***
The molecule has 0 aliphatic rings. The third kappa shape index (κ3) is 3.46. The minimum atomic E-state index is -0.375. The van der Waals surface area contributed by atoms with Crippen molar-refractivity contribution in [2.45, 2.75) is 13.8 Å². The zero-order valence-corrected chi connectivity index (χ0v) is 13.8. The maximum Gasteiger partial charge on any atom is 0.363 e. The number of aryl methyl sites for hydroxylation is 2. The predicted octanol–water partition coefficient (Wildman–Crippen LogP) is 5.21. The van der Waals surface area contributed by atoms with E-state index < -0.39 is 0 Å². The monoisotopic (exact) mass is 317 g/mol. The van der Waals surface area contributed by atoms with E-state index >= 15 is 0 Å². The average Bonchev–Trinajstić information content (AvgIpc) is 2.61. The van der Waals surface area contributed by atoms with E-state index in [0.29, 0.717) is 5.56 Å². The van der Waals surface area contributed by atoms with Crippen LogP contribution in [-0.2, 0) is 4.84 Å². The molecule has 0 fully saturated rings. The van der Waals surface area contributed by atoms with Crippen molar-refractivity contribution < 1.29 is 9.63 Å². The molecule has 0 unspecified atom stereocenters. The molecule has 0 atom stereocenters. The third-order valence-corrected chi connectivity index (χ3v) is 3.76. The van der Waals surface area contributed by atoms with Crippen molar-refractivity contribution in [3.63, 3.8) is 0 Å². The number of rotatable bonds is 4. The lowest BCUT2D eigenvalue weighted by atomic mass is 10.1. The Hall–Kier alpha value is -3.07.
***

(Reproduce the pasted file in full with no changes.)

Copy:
The molecule has 0 aliphatic rings. The third kappa shape index (κ3) is 3.46. The minimum atomic E-state index is -0.375. The van der Waals surface area contributed by atoms with Crippen molar-refractivity contribution in [2.45, 2.75) is 13.8 Å². The zero-order valence-corrected chi connectivity index (χ0v) is 13.8. The maximum Gasteiger partial charge on any atom is 0.363 e. The number of aryl methyl sites for hydroxylation is 2. The predicted octanol–water partition coefficient (Wildman–Crippen LogP) is 5.21. The van der Waals surface area contributed by atoms with E-state index < -0.39 is 0 Å². The monoisotopic (exact) mass is 317 g/mol. The van der Waals surface area contributed by atoms with E-state index >= 15 is 0 Å². The average Bonchev–Trinajstić information content (AvgIpc) is 2.61. The van der Waals surface area contributed by atoms with E-state index in [0.29, 0.717) is 5.56 Å². The van der Waals surface area contributed by atoms with Crippen LogP contribution in [-0.2, 0) is 4.84 Å². The molecule has 0 fully saturated rings. The van der Waals surface area contributed by atoms with Crippen molar-refractivity contribution < 1.29 is 9.63 Å². The molecule has 0 unspecified atom stereocenters. The molecule has 0 atom stereocenters. The third-order valence-corrected chi connectivity index (χ3v) is 3.76. The van der Waals surface area contributed by atoms with Crippen molar-refractivity contribution in [3.63, 3.8) is 0 Å². The number of rotatable bonds is 4. The lowest BCUT2D eigenvalue weighted by atomic mass is 10.1. The Hall–Kier alpha value is -3.07.